dinsdag 8 februari 2011

Nordic anarchism and NOMA's ethnocoockery

Redzepi with aboriginal guide in S. Oz.
Rene Redzepi's NOMA has been covered here twice before. The first post noticed that NOMA foraging breaks with the Mediterranean tradition of olive oil and fatty sauces, the second post was a rambling attempt to find something to say about NOMA and/as art. The fascination of NOMA is threefold: 1) it is obviously something different 2) the reliance on foraged goods can be said to represent a break with the culture of agriculture and the accumulation of goods and power 3) the return to Nordic traditions (and the making of them at the same time) takes a break from the old Catholic idea of Europe as a cultural zone that emerged from the south (most notably Italy) and civilized the north.


Andre Breton refused to visit Italy because he resented the dominance of Latin culture. Good man.


Looking through the '90ties urban exploration journal Transgression I suddenly realized there exists a predecessor to Redzepi, one who creates a connection between NOMA and the avant-garde traditions of the 20th century: Asger Jorn, the Danish painter and situationist angel investor. 


Let's quote Ann-Charlotte Weimarck on Scandinavian anarchism:
One of his basic ideas was that Nordic art was unique, that it together with what he called Latin art and Byzantine art built up European cultural history, which was thus based on complementary value scales, conditions and approaches. He was of the opinion that an unenslaved and undisciplined man existed in Scandinavia from the earliest times which also can be traced in the arts. Free and undisciplined living conditions were the reason that Nordic art differed for example from that of southern Europe. He based his opinion on the fact that slavery never appeared as a mode of production in Scandinavia. Here is the basis of what he called Scandinavian Anarchism. He also thought that the Scandinavian artist had a different role from his colleagues in the rest of Europe: here, our artists were neither divine nor enslaved, here, the artist was of the people and the art in Scandinavia was an integral part of the environment, it grew free and was what he termed "use-art". Furthermore, it was no primitive offshoot of classical art but was based on its own aesthetics, constructed on a "dissymmetrical" structure as opposed to the rest of European art which he believed was based on a centralized and symmetrical structure.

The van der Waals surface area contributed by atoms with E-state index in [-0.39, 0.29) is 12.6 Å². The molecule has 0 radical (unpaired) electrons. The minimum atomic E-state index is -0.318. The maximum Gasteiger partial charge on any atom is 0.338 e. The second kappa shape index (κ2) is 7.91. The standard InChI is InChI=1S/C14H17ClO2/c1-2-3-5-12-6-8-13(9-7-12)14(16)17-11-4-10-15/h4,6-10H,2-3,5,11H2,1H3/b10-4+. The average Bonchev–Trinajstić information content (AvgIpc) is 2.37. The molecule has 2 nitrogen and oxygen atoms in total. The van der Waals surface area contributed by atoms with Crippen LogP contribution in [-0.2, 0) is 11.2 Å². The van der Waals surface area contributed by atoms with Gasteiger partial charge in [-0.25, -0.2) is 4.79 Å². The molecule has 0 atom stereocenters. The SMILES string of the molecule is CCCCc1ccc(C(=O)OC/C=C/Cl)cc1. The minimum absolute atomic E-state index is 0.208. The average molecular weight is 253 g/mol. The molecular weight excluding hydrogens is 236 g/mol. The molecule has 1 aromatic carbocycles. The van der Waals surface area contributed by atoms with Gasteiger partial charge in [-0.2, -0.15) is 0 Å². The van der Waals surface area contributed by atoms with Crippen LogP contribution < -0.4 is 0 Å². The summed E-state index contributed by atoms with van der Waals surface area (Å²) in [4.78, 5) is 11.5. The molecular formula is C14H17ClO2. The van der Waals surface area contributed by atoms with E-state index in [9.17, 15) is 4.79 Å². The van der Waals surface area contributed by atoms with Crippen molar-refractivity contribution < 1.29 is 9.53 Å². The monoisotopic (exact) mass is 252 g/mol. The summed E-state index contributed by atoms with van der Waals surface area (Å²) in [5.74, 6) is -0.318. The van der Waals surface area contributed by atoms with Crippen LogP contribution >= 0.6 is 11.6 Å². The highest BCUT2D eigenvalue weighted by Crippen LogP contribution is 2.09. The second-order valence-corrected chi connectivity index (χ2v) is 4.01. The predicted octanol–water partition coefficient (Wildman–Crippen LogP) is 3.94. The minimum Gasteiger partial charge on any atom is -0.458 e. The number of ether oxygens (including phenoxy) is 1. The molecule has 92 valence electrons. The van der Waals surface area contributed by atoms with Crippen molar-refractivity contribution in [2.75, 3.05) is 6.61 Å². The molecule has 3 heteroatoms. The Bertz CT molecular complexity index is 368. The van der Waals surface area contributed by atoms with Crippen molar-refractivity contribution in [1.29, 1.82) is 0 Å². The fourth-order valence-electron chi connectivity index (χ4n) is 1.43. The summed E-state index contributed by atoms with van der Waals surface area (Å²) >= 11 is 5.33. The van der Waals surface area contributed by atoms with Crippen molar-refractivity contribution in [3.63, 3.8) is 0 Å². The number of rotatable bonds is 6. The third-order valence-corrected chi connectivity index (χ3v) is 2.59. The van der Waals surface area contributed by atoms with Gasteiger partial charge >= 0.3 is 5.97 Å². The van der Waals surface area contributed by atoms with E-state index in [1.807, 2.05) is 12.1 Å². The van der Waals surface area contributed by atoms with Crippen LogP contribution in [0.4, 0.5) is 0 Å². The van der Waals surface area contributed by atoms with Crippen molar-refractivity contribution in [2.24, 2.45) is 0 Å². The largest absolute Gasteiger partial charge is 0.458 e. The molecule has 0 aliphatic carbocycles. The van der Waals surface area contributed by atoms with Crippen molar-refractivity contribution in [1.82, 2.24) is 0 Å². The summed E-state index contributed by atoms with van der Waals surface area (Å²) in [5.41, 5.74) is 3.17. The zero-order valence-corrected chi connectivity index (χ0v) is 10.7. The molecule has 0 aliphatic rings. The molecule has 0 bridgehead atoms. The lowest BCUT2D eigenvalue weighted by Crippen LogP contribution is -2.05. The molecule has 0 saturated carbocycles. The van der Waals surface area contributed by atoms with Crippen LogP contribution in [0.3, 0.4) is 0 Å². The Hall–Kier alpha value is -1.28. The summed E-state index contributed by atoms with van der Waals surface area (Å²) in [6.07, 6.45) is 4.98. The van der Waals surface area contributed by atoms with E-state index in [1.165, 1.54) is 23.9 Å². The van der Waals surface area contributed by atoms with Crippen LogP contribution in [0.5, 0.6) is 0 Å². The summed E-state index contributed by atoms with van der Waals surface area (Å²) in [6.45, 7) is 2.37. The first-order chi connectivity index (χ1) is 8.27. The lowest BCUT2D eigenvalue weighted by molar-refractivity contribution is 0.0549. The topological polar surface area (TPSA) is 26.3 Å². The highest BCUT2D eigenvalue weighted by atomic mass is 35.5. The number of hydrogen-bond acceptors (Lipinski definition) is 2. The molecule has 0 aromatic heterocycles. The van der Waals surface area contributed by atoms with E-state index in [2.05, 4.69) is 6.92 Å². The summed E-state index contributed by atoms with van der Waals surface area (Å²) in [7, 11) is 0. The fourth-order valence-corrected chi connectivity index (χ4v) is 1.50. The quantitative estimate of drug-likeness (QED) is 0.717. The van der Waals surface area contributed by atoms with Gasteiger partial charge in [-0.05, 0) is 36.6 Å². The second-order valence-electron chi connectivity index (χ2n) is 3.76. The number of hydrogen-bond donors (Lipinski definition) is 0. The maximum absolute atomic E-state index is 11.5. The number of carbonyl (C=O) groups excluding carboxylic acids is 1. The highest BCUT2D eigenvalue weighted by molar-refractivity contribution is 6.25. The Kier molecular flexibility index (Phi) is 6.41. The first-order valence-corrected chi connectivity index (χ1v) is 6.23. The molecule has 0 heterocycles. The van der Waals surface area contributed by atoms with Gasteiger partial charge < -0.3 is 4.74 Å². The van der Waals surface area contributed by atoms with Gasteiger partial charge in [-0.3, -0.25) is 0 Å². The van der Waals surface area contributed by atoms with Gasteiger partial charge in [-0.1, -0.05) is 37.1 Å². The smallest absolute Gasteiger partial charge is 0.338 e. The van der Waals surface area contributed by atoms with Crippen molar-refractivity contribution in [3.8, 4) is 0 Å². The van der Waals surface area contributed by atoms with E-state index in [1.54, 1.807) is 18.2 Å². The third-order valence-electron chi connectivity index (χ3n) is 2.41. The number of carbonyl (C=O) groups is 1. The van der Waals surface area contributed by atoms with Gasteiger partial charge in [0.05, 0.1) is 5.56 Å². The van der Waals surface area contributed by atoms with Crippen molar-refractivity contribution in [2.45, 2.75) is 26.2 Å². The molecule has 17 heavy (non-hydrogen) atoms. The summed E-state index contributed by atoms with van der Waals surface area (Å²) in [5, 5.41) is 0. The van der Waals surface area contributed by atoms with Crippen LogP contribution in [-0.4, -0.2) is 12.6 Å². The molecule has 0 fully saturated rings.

Did you know that foraging cultures persisted in Scandinavia long after the rest of Europe was farming? Parts of the quote, "art as part of the environment" can easily be reworded to fit NOMA: "food as part of the environment". Food as part of everyday life not something fenced in as 'art' by artistic professionals, artism. Redzepi is of course a professional's professional but as the Meemalee blog review of his London talk shows, he has an ironic sense of humour that you never get from watching Britain's Great Menu. It would be interesting to know what Redzepi (whose father is Macedonian) would make of this connection to the Danish primitivist tradition. Could you email him?

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